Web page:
A little p63 goes a long way in embryonic development — and flaws in p63 can result in birth defects like cleft palette, fused fingers or even missing limbs. But once this early work is done, p63 goes silent, sitting quietly in the genome from that point forward. Unless it is accidentally reactivated. When p63 comes back to life within the adult genome, the result can be cancer. More than half of all squamous cell carcinomas, often found in the skin, lung, breast, and head/neck, involve excess p63 activity.
Researchers have known that p63 drives squamous cell cancers. The question has been what to do about it. Unfortunately, it has been impossible to simply switch off p63. And so the question becomes how else can doctors and researchers interfere with the action of p63 to shield patients from its cancerous effects.
Today, a team of University of Colorado Cancer Center researchers working in the lab of Joaquin Espinosa, PhD, sheds light on p63 activity in squamous cell carcinoma of the lung, providing an actionable path forward to drug development against this known cause of cancer. The study is published in the journal Cell Reports.
“The question that initiates this study is what is this oncogene, p63, doing to drive cell proliferation and why too much of it would cause cancer,” Espinosa says.
To answer this question, Espinosa and colleagues including first author Christopher Abraham, PhD, used the CU Cancer Center Functional Genomics Shared Resource to run cells through a genome-wide CRISPR screen — a cutting-edge technology that enables the analysis of thousands of genes in a single experiment. The group started with lung squamous cell carcinoma cells that require the oncogenic product of the p63 gene, namely a protein called ΔNp63α, in order to proliferate. Then the group turned off the production of ΔNp63α in these cells.
Of course, at that point, these cancer cells that needed ΔNp63α stopped proliferating. Espinosa and colleagues hypothesized that ΔNp63α had been suppressing the action of key tumor-suppressor genes (turning off the genes that turn off cancer), and now without ΔNp63α, these key anti-proliferative genes were again allowed to take over and stop cell division.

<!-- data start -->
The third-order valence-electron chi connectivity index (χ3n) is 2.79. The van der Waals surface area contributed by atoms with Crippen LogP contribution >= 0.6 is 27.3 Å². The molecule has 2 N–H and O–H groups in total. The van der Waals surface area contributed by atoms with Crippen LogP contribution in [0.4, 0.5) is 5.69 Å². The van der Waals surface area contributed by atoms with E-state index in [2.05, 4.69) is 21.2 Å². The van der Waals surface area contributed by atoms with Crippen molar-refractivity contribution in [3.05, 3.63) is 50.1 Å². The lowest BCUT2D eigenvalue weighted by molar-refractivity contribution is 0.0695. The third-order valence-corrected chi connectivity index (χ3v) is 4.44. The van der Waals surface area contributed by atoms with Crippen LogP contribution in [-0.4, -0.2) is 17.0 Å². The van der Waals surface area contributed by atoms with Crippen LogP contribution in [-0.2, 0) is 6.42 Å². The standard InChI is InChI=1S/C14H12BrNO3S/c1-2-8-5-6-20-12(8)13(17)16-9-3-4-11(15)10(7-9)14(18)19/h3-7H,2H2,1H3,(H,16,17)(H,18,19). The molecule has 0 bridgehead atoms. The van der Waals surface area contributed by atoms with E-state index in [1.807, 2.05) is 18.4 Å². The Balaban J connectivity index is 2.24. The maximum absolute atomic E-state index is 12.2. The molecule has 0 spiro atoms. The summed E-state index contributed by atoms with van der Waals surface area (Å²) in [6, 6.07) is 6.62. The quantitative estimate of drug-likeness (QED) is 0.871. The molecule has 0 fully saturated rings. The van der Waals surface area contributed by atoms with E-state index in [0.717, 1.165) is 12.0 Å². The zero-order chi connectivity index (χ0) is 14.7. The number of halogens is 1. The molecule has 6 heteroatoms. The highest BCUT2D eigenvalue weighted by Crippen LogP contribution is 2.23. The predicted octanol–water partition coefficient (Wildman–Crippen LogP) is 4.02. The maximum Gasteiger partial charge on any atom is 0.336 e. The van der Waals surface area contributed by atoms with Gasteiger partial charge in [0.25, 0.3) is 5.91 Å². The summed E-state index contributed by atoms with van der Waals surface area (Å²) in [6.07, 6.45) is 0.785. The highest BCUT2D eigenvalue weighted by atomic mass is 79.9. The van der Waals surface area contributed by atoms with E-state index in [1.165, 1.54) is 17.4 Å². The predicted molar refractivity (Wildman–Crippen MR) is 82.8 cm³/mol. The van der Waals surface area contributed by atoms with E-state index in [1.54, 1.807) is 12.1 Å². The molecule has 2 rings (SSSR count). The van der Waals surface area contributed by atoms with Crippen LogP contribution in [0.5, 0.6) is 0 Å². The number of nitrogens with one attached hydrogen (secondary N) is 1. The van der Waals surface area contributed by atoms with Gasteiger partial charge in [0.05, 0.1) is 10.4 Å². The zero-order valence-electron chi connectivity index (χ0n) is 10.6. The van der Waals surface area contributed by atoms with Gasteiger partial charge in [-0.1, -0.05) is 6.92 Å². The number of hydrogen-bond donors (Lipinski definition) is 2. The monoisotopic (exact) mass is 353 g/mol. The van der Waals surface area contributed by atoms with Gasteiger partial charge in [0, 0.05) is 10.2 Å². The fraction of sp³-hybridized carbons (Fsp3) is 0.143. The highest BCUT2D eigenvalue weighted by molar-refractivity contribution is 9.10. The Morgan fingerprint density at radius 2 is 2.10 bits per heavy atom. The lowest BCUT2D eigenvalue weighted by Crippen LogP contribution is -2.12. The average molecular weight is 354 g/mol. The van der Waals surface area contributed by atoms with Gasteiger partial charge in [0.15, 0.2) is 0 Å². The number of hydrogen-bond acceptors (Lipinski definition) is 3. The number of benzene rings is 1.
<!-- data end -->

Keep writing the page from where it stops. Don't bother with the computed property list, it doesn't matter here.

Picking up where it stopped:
“It’s an example of the classic tug-of-war between oncogenes and tumor-suppressor genes — based on this balance, you either have cancer or you don’t,” Espinosa says.
In order to identify these tumor suppressor genes playing a tug-of-war with ΔNp63α, the group used the CRISPR screen to turn off thousands of genes across the genome to discover which genes, when inactivated, would allow these cancer cells to restart their growth (and thus, which genes ΔNp63α suppresses to aid the growth of cancer).
“We screened the entire genome and there was one molecular pathway, super clean and super clear, that ΔNp63α needed to turn off to drive the growth of squamous cell carcinoma cells,” Espinosa says.
The key tumor suppressor genes in this pathway are TGFB2 and RHOA.
When the group looked in the Cancer Genome Atlas at published data of 518 samples of lung squamous cell carcinoma, they found that in cancers with activated ΔNp63α, about 80 percent also showed inactivated TGFB2 and RHOA.
“ΔNp63α shuts off TGFB2 and RHOA to promote cancer progression, and this is clearly a widespread phenomenon in squamous cell carcinomas,” Espinosa says.
The path to a therapy against ΔNp63α seems clear: activate TGFB2 and RHOA.
“If there was a way to deliver something that mimics TGFB2, perhaps we could stop proliferation of squamous cell carcinoma,” Espinosa says.
Or, RHOA is an enzyme that can switch between active and inactive forms.
“So if you can find drugs that lock RHOA in its active form, that would shut down cell proliferation, as well,” Espinosa says.
“This is a potentially druggable pathway that is driving the progression of squamous cell carcinomas,” Espinosa says. “The challenge now is to exploit this knowledge for therapeutics, to find a way to reactivate the TGFB/RHOA pathway to save the lives of patients with cancers.”
This article was originally published on September 18, 2018, by the University of Colorado Cancer Center. It is republished with permission.